We’re in the final stages of getting organised for our Cape York adventure, mainly camping out of the car, so we thought that a shake down trip would be a good way to check things would work as intended – it would also get Suzzanne acquainted with her new Crashpad swag. Goomburra section of the Main Range National Park seemed like a good place to head, only a couple of hours from home and with some great little hikes, but when picking the dates to go I didn’t think it would get down to -2.5 degrees C!!
Well the sad day arrived – we sold the X3 and delivered it today.
That leaves us with a space in the garage until the TVAN arrives – I’m using that to start getting organised for our Cape York trip in August and wrap up a few other projects.
Well it was a big call but we’ve decided to replace the Patriot Campers X3.
With a fair bit of research and investigating, mostly by Suzzanne, we have been lucky to secure a TVAN Zenith that is already on order with an August ’21 build date, effectively allowing us to jump the 9 month long queue. The Zenith is a 20th anniversary limited run version of the TVAN that has the features we would have selected, and we have grabbed it early enough to add a few more options to suit our needs
Our long run down from Winton to the Central Highlands was worth it when we found gemstones, and an absolute gem of a place to hike.
And along the way we assess the X3, is it doing the job or time for something else?
After a night camped in a sheep station front paddock we got ready to head into our first booking for the day, at the Australian Age of Dinosaurs natural history museum. Our camp is 70km north of town and Winton’s two main dinosaur attractions are quite a distance apart, and we have booked to see them both today, so we’ll have around 400km to cover and will need to keep on our toes to cover everything.
With cooler weather here at last, it was time to explore some of the outback places on our list – I’ve been keen to check out Winton’s dinosaur attractions for many years and recent opening of a new exhibit at the Australian Age of Dinosaurs park was a great excuse to head out there.
I normally seek out remote hard to get to camps that instil a sense of adventure, but there are times when a quick dose of fresh air and green space is best served by a camp site that is near to home and doesn’t need a big clean up of the rig afterward.
Its a fortnight since we returned from our outback adventure and its been a busy period of cleaning the rig, making some repairs, catching up on chores and fitting in treatment – but now its time for a long awaited break with family.
Well sometimes you’ve got to get lucky with timing, and today we did. We happened to be in Birdsville on day that the town’s famous bakery reopened! We were front and centre to get some supplies for our trip toward home before heading for fuel and then leaving town.
An early start and a few short miles had us crossing the border out of the NT and into the Sunshine State, welcome home for the Travelling Two. Our 630km run southward today took us along the Donohue Highway to Boulia, then down a series of development roads through the channel country to Birdsville.
On the run from Old Andado to Finke we got to see extent of the rain and flooding that had caused the change in our plans. We looked to be the first vehicles through this part of the desert and were making our own tracks at places where the road was submerged or missing altogether.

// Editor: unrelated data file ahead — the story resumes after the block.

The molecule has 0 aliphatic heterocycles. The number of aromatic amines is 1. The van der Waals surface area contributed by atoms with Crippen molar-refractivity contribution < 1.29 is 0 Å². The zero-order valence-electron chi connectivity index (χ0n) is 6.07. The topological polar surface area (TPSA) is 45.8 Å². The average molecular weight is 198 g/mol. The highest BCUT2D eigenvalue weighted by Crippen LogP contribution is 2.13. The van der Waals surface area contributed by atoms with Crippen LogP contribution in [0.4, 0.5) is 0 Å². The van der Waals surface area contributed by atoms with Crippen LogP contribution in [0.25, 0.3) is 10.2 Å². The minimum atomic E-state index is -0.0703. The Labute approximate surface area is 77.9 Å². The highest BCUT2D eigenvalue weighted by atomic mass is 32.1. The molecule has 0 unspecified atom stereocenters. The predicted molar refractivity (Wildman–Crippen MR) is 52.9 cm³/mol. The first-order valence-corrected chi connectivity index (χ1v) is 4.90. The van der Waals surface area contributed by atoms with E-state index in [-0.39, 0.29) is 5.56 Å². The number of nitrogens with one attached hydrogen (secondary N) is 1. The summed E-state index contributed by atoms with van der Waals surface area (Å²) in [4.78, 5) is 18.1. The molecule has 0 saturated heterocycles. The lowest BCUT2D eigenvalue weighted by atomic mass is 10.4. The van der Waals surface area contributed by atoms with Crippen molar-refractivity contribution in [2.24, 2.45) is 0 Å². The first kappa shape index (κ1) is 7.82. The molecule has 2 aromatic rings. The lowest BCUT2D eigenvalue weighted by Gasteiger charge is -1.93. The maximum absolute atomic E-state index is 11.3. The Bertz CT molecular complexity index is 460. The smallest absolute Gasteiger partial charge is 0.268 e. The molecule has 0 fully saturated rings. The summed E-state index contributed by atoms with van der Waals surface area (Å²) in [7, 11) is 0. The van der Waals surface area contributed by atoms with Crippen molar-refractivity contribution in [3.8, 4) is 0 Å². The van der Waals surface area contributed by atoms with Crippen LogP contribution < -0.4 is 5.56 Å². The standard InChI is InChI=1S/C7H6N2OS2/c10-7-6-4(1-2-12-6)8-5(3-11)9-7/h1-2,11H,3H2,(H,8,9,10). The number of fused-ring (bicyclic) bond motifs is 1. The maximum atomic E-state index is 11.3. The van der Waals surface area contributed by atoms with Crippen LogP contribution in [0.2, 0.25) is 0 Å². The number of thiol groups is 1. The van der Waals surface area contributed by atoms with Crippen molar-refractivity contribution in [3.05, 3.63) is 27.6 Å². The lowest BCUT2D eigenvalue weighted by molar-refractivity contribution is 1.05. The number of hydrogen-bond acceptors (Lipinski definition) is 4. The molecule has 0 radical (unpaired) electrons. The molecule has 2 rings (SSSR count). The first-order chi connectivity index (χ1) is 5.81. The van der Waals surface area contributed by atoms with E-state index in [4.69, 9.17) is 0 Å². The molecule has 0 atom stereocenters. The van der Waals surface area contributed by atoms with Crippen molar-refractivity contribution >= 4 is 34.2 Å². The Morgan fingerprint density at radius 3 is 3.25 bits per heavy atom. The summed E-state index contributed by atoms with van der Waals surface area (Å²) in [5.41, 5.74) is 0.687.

We farewelled the rocky escarpments of the East MacDonnell Ranges as the Binns Track took us southward toward the Santa Teresa indigenous community.
From Santa Teresa the gravel road became the Old Andado Track, reputedly constructed on request of Molly Clark the owner of the historic station at southern end of the route, and our destination today
From the majestic West MacDonnell Ranges we cross over to the lesser known but just as spectacular East MacDonnells. In fact, the East Macs became our favourite of the two once we had discovered its many hidden secrets. Our first destination is the Ross River Resort, a former cattle property with pioneer history of its own and plenty of nearby sights to take in.
Eventually blue patches of sky appeared above Kulgera, but not enough to breath life back into our plans to cross the Simpson Desert, that trip will be rescheduled for 2022. We weren’t completely sure where we would be going for the next two weeks, but we were assured that the plan would emerge as roads opened and tracks dried. In the mean time however we were going to be treated to a special destination – Kings Creek Station in heart of the West MacDonnell Ranges.
The morning haul to Kulgera was an easy 180km drive that took us just across the South Australia – Northern Territory border. Where we were bound for after that remained a mystery, in hands of the weather gods and Moon Tours…
For now all roads to the north were open but we knew the forecast low pressure system would change that very quickly, so rather than breaking our trip we again decided forego any overnight stops along the track and run straight through to Oodnadatta to reassess our plans.
At last, we are on our way, Travelling Two are on an outback adventure that will take us over 5,000km around and across the Simpson Desert. But there is a sense of urgency riding in back of our minds…
Patriot has wedged a huge amount of equipment into a very small and offroad capable footprint – but like all vehicles there is room for customisation to suit the user’s unique requirements.
Many of these have also been posted on the Patriot Campers Owners – Official Group on Facebook, with the search hashtag #X3llent Tips.
In an earlier post we mentioned cancellation of our Madigan Line crossing, now to be a Simpson Desert crossing using a different route. Well, the countdown is nearly over, next week we leave for Mount Dare, then a trip back across the Simpson Desert, getting pretty bloody excited!!